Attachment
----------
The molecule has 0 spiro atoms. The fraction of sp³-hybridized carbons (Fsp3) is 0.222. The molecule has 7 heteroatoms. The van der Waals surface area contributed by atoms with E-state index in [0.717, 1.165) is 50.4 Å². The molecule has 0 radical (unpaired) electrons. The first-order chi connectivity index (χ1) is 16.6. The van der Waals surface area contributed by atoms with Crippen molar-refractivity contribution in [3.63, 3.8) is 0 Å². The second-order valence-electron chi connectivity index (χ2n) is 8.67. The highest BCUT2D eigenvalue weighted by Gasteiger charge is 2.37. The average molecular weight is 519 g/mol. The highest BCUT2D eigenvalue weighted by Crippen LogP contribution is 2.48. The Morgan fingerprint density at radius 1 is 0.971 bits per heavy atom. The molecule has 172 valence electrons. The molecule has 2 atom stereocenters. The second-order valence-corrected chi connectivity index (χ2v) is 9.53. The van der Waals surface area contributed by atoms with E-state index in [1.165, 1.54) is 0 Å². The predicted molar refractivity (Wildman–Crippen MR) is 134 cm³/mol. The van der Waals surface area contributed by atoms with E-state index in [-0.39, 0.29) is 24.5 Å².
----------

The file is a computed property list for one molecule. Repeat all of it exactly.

The molecule has 0 spiro atoms. The fraction of sp³-hybridized carbons (Fsp3) is 0.222. The molecule has 7 heteroatoms. The van der Waals surface area contributed by atoms with E-state index in [0.717, 1.165) is 50.4 Å². The molecule has 0 radical (unpaired) electrons. The first-order chi connectivity index (χ1) is 16.6. The van der Waals surface area contributed by atoms with Crippen molar-refractivity contribution in [3.63, 3.8) is 0 Å². The second-order valence-electron chi connectivity index (χ2n) is 8.67. The highest BCUT2D eigenvalue weighted by Gasteiger charge is 2.37. The average molecular weight is 519 g/mol. The highest BCUT2D eigenvalue weighted by Crippen LogP contribution is 2.48. The Morgan fingerprint density at radius 1 is 0.971 bits per heavy atom. The molecule has 172 valence electrons. The molecule has 2 atom stereocenters. The second-order valence-corrected chi connectivity index (χ2v) is 9.53. The van der Waals surface area contributed by atoms with E-state index in [1.165, 1.54) is 0 Å². The predicted molar refractivity (Wildman–Crippen MR) is 134 cm³/mol. The van der Waals surface area contributed by atoms with E-state index in [-0.39, 0.29) is 24.5 Å².